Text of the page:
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Primary hydatid cyst in the temporal region
  1. Georgios Tsavdaris1,
  2. Ioannis Konstantinidis1,
  3. Claus Bo Svendsen2,
  4. Caroline Ewertsen3
  1. 1Surgical Clinic ‘Bodosakei’, Memorial General Prefectural Hospital, Pefka, Greece
  2. 2Department of Bacteriology, Mycology and Parasitology, Statens Serum Institut, Copenhagen, Denmark
  3. 3Department of Radiology, Section of Ultrasound, Rigshospitalet, Copenhagen University Hospital, Copenhagen, Denmark
  1. Correspondence to Caroline Ewertsen, caroline.ewertsen{at}

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Hydatid disease is an important infestation caused by the parasite Echinococcus granulosus. The liver is the most frequently involved organ (75%), followed by the lungs (15%) and the remainder of the body (10%).1 We present a rare case of subcutaneous hydatid cyst in the temporal region, where a small cyst had been present for the previous 50 years. The patient was an elderly woman from Greece with a gradually enlarging mass in the left temporal fossa. During preoperative preparation, the skin covering the mass spontaneously ruptured, revealing a large cyst (figure 1) and more than 20 smaller cysts. The cysts were displacing the superficial muscles of the left temporal region and eroding the bone.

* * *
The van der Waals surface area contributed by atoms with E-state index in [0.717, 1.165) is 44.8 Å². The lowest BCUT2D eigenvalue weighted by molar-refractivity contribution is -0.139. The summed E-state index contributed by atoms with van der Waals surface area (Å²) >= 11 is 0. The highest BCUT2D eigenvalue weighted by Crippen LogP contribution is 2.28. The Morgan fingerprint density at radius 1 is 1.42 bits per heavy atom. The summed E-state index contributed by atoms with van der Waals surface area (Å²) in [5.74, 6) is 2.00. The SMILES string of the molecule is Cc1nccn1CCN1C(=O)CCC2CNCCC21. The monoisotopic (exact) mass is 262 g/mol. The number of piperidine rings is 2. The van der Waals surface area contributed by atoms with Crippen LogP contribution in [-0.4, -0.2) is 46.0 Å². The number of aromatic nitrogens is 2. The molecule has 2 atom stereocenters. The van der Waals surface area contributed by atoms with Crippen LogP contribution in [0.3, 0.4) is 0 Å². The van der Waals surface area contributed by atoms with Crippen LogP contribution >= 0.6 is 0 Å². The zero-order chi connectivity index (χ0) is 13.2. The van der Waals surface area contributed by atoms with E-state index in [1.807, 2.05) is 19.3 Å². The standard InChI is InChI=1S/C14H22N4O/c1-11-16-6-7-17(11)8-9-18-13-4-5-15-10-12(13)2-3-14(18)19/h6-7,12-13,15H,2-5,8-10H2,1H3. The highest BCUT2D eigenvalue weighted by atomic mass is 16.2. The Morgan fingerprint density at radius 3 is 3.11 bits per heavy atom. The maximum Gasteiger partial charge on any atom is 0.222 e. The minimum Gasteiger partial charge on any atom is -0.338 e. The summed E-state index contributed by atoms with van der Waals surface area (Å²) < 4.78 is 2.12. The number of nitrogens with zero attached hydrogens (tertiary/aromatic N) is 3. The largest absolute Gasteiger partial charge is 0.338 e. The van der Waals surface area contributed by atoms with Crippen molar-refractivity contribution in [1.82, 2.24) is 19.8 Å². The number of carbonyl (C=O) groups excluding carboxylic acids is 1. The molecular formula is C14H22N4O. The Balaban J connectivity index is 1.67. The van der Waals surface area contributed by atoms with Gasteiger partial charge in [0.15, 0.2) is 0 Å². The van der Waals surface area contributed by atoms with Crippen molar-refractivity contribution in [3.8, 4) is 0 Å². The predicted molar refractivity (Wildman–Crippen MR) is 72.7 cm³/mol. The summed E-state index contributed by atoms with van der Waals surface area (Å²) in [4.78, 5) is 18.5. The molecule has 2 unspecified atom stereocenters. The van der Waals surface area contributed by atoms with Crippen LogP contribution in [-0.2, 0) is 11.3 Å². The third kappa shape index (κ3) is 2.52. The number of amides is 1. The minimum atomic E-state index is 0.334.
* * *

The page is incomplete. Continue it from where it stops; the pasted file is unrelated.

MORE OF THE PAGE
Figure 1

(A) Cysts emerging from spontaneously ruptured skin. (B) Surgically removed cysts.

The diagnosis was confirmed by H&E staining and treatment with albendazole was started on clinical suspicion immediately after surgery. Serological tests (direct haemagglutination) were negative and the patient had no anaphylactic reaction during her stay in hospital.

Hydatid cysts located in the head and neck region are extremely rare, even in areas where echinococcal infestation is frequent.1 2

Passage through the hepatic sinusoids and dissemination through the lymphatic channels of the intestine are possible routes for cases with primary hydatidosis in uncommon sites.1

Medical imaging such as CT or ultrasonography are important tools in diagnosing infestation caused by E granulosus.

Hydatidosis should be considered in the differential diagnosis of superficial subcutaneous cystic lesions.


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  • Competing interests None.

  • Patient consent Obtained.